Artist Profile: Cottonwood Heights
And There Was Light
A profile of intermedia artist Wendy Wischer
For intermedia artists, installing a show is never a simple task. Where for artists working in more traditional media might simply ship the work off to a curator to install, for artists working with sound, light and moving parts, installation is not an afterthought, but part of the work. That's why on Black Friday, when many of her colleagues were jostling their neighbors in big box stores, Wendy Wischer was on a plane to Miami.
She was catching up to the materials she had shipped the previous week, part of an install at the Haitian Cultural Center during Art Basel-Miami Beach. It's the second work she has installed in the city over the past month, a period in which she also installed "Trapped Within" at the Utah Museum of Fine Arts as part of the New Narratives exhibit. And in her studios (there are multiple) she's working on new sculptures, experimenting with projections and casting fiberglass trees.
It's easy to see why the University of Utah professor is the recipient this year of a Utah Arts Council Visual Arts Fellowship. In this month's Artist Profile, Wischer talks with us about her work, her studio and the importance of light.
Exhibition Review: Salt Lake City
Finding Existence in the Depths of a Portrait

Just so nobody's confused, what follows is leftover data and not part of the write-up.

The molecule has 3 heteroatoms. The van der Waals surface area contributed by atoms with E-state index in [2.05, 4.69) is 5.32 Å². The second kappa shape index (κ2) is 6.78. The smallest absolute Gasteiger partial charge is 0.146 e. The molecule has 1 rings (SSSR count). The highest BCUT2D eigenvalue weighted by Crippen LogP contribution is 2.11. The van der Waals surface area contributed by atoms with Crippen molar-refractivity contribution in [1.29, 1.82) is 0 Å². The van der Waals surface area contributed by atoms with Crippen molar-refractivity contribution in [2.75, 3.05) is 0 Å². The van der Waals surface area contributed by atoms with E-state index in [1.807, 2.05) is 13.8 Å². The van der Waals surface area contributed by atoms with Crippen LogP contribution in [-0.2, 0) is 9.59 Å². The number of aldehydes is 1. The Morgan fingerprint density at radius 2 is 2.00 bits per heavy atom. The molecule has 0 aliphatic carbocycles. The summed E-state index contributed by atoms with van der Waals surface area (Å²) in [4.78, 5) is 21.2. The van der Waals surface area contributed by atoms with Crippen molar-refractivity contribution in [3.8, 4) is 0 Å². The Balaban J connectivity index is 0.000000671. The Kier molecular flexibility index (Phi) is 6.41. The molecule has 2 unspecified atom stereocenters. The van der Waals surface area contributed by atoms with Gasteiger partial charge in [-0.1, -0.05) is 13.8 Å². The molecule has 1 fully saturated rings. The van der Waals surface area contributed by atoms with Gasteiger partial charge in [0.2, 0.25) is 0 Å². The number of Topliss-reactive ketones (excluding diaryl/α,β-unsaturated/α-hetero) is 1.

Jenny Morgan at CUAC
In the contemporary mode, portraiture should and does explore the extremities of the subject, to the extent that the content of the portrait is no longer the subject alone, but expands to speak on an expository, universal level, addressing relevant truths and unique ontological states of being. Such is the reach of portraitist Jenny Morgan, a Salt Lake City native who went first to Colorado and then New York to study, and who returns to her native state this month with an exhibition of compelling works at Salt Lake City’s CUAC.
Perhaps what keeps each of these portraits fresh and distinctive, each one a learning experience, is that the subjects that are the vehicle for ontological experience are members of the artist’s intimate circle of close family and friends. That she knows each subject personally, and not merely from a candid glimpse, is a vital factor in the phenomenaS of the portraits as they are revealed.
Exhibitions Review: Salt Lake City
Nor Any Drop to Drink
William Lamson's Hydrologies at UMOCA
Water is one of art’s great subjects, and why not? One of four indispensable elements known to the Greeks, it’s the one that comes closest to being unique to our planet. Water makes life possible, but also shapes and even transports it. We know far more about water now than we did in the years between 1798 and 1817, when Samuel Taylor Coleridge re-channeled the course of English poetry with Rime of the Ancient Mariner, his longest poem and clearest announcement of a new, Romantic understanding of the human relation to nature. Almost exactly 200 years later, we are once again struggling to bring into focus yet another view of the natural world: one in which we are part of, rather than opposed to nature. Where Coleridge focused on its sublime power, we are becoming aware of its limits, and ours. A scientific illustration, meant to clarify how precious this resource is, shows Earth as a dry, brown sphere, on which three progressively smaller blue drops represent all the planet’s water, all its fresh water, and all its potable surface water. It’s a disturbing image that represents one vital and indispensable kind of knowledge. Another way of knowing water—more intimate, more palpable, if no less inexorable—can be found in the art of William Lamson, whose Hydrologies have taken shape over several months at UMOCA and elsewhere.